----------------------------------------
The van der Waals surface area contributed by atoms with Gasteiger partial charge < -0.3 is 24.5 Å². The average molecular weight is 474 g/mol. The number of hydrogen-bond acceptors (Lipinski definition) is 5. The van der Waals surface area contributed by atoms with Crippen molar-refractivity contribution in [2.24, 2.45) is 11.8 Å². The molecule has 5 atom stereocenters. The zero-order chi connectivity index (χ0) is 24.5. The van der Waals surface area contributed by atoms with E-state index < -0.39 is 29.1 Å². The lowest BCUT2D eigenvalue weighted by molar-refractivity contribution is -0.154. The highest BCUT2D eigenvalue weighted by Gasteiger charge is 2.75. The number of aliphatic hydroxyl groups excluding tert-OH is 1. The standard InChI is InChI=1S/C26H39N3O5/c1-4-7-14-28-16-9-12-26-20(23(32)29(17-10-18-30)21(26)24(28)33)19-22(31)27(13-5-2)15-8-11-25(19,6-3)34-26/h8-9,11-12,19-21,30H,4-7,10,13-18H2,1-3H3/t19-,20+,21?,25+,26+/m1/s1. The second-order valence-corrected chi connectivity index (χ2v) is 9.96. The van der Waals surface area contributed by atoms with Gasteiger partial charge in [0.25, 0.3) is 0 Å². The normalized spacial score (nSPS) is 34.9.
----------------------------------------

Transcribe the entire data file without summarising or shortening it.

The van der Waals surface area contributed by atoms with Gasteiger partial charge < -0.3 is 24.5 Å². The average molecular weight is 474 g/mol. The number of hydrogen-bond acceptors (Lipinski definition) is 5. The van der Waals surface area contributed by atoms with Crippen molar-refractivity contribution in [2.24, 2.45) is 11.8 Å². The molecule has 5 atom stereocenters. The zero-order chi connectivity index (χ0) is 24.5. The van der Waals surface area contributed by atoms with E-state index < -0.39 is 29.1 Å². The lowest BCUT2D eigenvalue weighted by molar-refractivity contribution is -0.154. The highest BCUT2D eigenvalue weighted by Gasteiger charge is 2.75. The number of aliphatic hydroxyl groups excluding tert-OH is 1. The standard InChI is InChI=1S/C26H39N3O5/c1-4-7-14-28-16-9-12-26-20(23(32)29(17-10-18-30)21(26)24(28)33)19-22(31)27(13-5-2)15-8-11-25(19,6-3)34-26/h8-9,11-12,19-21,30H,4-7,10,13-18H2,1-3H3/t19-,20+,21?,25+,26+/m1/s1. The second-order valence-corrected chi connectivity index (χ2v) is 9.96. The van der Waals surface area contributed by atoms with Gasteiger partial charge in [0.25, 0.3) is 0 Å². The normalized spacial score (nSPS) is 34.9.